Scottish referendum date 'will have to be negotiated'
Scottish government minister Mike Russell has said a date for a second independence referendum "will have to be negotiated".
He was speaking after Prime Minister Theresa May refused to be drawn on whether she believed in the "principle" of a fresh vote.
The focus on Scotland's constitution comes on the day the UK government formally began the Brexit process.
Mrs May has insisted "now is not the time" for an independence referendum.
However, when journalist Andrew Neil asked the prime minister during a half-hour BBC interview what time would be acceptable, she did not answer the question directly.
'Best possible deal'
Instead, Mrs May said: "If I can just explain why I've said now is not the time because I think this is relevant to the wider question.
"I think now is not the time to focus on a second independence referendum or to be looking at that second referendum.
"Now is the time we need to pull together as a United Kingdom.
"We need to be talking about how we can work together to get the best possible deal for everybody across the whole United Kingdom. Focusing on an independence referendum isn't about that."
Responding to Mrs May's view, Holyrood's Brexit minister Mr Russell said it was "democratically unacceptable" that Scotland could not have a vote on its future.
Earlier this month, First Minister of Scotland Nicola Sturgeon confirmed she would ask for permission to hold a second referendum on Scottish independence.
Her call was backed by MSPs at the Scottish Parliament this week.
Ms Sturgeon's SNP-led administration, supported by Scottish Green MSPs, argued a new vote was needed in light of last June's referendum when voters north of the border backed the UK retaining EU membership by 62% to 38%.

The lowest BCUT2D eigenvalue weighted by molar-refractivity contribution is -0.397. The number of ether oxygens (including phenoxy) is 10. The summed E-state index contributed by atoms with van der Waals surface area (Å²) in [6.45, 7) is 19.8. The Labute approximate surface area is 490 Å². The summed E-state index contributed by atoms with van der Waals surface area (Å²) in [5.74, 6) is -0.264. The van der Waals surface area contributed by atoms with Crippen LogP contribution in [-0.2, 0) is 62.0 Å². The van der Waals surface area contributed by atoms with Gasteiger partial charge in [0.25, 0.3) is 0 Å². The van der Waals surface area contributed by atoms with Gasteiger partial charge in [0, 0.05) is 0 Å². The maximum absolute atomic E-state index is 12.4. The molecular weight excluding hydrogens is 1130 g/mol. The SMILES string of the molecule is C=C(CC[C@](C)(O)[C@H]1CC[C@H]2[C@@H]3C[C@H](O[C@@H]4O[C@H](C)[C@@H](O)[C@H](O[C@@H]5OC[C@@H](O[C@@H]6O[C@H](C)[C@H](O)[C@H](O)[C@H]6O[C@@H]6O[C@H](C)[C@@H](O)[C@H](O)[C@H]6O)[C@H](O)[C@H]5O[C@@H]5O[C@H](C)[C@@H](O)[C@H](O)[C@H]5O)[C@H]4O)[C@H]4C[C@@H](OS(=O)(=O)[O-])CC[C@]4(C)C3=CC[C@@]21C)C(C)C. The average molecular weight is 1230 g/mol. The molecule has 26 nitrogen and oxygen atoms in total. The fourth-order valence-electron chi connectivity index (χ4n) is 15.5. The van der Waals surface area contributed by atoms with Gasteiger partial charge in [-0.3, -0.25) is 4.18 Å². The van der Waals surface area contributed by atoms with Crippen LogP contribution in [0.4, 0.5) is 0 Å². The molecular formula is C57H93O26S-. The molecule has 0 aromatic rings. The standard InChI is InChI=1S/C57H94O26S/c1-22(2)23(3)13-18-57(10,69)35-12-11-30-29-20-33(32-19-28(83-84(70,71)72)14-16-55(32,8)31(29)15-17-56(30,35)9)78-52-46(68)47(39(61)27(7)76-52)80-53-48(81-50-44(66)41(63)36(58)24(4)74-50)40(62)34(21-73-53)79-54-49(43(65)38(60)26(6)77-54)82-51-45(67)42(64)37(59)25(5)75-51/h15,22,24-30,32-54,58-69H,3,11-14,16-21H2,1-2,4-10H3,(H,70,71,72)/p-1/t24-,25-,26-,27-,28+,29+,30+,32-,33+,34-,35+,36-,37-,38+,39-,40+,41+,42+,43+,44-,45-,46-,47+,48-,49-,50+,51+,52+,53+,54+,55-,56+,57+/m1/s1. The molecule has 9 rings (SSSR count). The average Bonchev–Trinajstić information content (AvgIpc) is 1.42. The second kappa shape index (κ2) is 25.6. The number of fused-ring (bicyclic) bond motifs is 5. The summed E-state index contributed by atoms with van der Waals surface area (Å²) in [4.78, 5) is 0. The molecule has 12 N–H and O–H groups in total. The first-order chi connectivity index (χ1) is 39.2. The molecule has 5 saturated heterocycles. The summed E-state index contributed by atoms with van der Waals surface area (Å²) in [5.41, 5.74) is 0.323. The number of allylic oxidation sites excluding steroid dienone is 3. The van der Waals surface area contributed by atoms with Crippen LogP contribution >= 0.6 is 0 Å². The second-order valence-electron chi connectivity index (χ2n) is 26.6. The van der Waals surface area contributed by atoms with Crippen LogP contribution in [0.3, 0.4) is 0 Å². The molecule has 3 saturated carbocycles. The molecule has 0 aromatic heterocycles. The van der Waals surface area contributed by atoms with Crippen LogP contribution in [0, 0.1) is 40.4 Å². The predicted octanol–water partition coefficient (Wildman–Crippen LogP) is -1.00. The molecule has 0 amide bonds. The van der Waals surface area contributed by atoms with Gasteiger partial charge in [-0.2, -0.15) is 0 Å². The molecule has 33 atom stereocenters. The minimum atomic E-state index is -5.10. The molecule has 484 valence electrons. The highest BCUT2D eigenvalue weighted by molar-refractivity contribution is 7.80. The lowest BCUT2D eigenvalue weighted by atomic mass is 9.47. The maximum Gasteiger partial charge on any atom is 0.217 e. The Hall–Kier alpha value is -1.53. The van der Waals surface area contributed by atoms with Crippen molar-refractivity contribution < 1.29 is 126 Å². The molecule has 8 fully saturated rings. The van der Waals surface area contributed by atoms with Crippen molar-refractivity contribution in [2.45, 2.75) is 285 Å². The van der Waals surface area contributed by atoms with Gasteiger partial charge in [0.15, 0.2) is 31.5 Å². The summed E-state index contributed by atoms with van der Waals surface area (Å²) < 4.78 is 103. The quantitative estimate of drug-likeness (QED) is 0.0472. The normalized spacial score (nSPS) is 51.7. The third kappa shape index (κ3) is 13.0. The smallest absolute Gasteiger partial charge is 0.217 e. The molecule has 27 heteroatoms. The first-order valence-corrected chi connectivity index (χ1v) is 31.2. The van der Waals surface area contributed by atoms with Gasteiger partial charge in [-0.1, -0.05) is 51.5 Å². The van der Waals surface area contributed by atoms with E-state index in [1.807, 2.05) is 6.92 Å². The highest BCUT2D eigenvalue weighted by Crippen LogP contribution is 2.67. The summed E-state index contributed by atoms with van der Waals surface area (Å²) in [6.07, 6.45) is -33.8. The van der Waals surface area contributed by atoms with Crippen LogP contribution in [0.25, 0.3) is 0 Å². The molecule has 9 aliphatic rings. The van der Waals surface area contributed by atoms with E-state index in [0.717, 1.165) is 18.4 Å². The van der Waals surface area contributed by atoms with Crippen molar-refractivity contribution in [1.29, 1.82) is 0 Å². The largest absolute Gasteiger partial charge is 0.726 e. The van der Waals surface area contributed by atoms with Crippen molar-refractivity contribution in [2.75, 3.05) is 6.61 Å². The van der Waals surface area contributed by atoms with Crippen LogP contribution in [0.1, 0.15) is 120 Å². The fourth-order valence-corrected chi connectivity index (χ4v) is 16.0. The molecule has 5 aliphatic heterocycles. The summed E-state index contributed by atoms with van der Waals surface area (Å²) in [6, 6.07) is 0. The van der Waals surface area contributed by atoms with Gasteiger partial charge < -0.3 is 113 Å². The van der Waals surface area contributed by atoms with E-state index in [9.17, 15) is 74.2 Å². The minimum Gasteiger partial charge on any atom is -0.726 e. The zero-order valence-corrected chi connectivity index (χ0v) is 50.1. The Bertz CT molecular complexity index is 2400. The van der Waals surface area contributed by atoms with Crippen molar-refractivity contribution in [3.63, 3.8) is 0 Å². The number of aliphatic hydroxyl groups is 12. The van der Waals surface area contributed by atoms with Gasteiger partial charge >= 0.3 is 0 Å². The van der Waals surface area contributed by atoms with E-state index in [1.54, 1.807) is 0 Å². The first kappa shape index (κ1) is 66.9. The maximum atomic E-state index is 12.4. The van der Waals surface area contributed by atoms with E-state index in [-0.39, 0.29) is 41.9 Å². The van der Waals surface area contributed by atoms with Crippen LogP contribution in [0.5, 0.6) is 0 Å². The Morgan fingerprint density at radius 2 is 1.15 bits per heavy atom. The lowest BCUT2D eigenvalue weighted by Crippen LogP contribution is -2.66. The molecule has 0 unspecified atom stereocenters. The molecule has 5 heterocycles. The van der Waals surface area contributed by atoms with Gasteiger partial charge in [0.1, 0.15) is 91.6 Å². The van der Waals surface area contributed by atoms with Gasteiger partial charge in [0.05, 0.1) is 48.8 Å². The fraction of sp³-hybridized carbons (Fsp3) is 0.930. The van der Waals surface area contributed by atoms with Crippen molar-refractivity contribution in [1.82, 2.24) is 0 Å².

Voters in the whole of the UK chose to Leave by 52% to 48%.
Asked by BBC Scotland's Gordon Brewer what the Scottish government could do about holding a referendum without UK government support, Mr Russell said: "There has never been a moment in devolution in the last 18 years where the UK government has refused to have a conversation with a devolved administration - so that is a new low we are going to.
"And whatever happens in this there will have to, at the end of the day, be negotiation.
"So, what the first minister said, is first of all we will inform the UK government of the vote - the majority vote of the parliament, two parties voting together based on manifesto commitments - and then if there is no movement on that, the first minister will come back to the parliament - as rightly she should - and outline the options we have."
Mr Russell would not go into detail on the options and he said he would not "escalate it by speculation".
But he insisted "believe me there are options and they will be used" and there would be "proper negotiations".
The politician also confirmed that his counterpart at Westminster, UK Brexit minister David Davis, had rejected the Holyrood government's request for Scotland to be a member of trading organisations EEA and Efta.
What are opposition parties saying?
Scottish Labour leader Kezia Dugdale said: "What I would say is, however much and however damaging Brexit is going to be to Scotland's economy, it is not going to be anywhere near as a bad as what independence would mean.
"We know that the reality is Nicola Sturgeon has been looking for another excuse, another grievance, any opportunity possible, to pursue a second independence referendum, but what she can't tell us is really what she wants to do with regards to membership of the EU."
Scottish Liberal Democrat leader Willie Rennie said: "We made a clear manifesto commitment that we would stand against independence and another independence referendum. If you look at the mandate that the SNP say they have got, it is based on a campaign where they are using the European Union to get the referendum.
"But they can't guarantee to get the European Union as a result of the referendum. The mandate is not substantial."
Scottish Green Party co-leader Patrick Harvie said: "We very clearly said our preferred means of discussing a future independence referendum was by that public participative measure [gathering a million signatures]. It was never supposed to be the only way that it could happen.
"To be honest, I would still prefer we were in that situation. What the UK government has done over the last year is not only hold a reckless referendum but take a narrow leave mandate as a mandate for had Brexit - that takes us way beyond what they said in their manifesto. Scotland is now stuck between a rock and a hard Brexit."